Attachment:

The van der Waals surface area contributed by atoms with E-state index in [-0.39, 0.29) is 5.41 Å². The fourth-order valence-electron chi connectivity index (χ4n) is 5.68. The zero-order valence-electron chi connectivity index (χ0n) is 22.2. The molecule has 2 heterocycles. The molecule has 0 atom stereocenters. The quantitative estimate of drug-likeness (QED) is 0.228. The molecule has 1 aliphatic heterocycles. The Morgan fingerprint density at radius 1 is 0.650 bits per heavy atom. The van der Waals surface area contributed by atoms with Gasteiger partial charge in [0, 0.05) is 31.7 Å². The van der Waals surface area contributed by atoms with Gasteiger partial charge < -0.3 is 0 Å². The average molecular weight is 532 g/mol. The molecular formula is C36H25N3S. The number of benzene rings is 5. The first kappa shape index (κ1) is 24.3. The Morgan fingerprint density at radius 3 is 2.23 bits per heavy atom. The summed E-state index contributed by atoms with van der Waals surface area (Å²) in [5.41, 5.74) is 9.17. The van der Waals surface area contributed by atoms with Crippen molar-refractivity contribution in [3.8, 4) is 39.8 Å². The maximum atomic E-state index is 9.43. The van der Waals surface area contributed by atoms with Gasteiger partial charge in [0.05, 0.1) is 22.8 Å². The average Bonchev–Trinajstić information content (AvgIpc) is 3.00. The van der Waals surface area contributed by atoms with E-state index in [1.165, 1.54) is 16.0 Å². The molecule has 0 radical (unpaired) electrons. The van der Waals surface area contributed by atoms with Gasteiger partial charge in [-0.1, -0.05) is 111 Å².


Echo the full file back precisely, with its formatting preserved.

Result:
The van der Waals surface area contributed by atoms with E-state index in [-0.39, 0.29) is 5.41 Å². The fourth-order valence-electron chi connectivity index (χ4n) is 5.68. The zero-order valence-electron chi connectivity index (χ0n) is 22.2. The molecule has 2 heterocycles. The molecule has 0 atom stereocenters. The quantitative estimate of drug-likeness (QED) is 0.228. The molecule has 1 aliphatic heterocycles. The Morgan fingerprint density at radius 1 is 0.650 bits per heavy atom. The van der Waals surface area contributed by atoms with Gasteiger partial charge in [0, 0.05) is 31.7 Å². The van der Waals surface area contributed by atoms with Gasteiger partial charge < -0.3 is 0 Å². The average molecular weight is 532 g/mol. The molecular formula is C36H25N3S. The number of benzene rings is 5. The first kappa shape index (κ1) is 24.3. The Morgan fingerprint density at radius 3 is 2.23 bits per heavy atom. The summed E-state index contributed by atoms with van der Waals surface area (Å²) in [5.41, 5.74) is 9.17. The van der Waals surface area contributed by atoms with Crippen molar-refractivity contribution in [3.8, 4) is 39.8 Å². The maximum atomic E-state index is 9.43. The van der Waals surface area contributed by atoms with Gasteiger partial charge in [0.05, 0.1) is 22.8 Å². The average Bonchev–Trinajstić information content (AvgIpc) is 3.00. The van der Waals surface area contributed by atoms with E-state index in [1.165, 1.54) is 16.0 Å². The molecule has 0 radical (unpaired) electrons. The van der Waals surface area contributed by atoms with Gasteiger partial charge in [-0.1, -0.05) is 111 Å².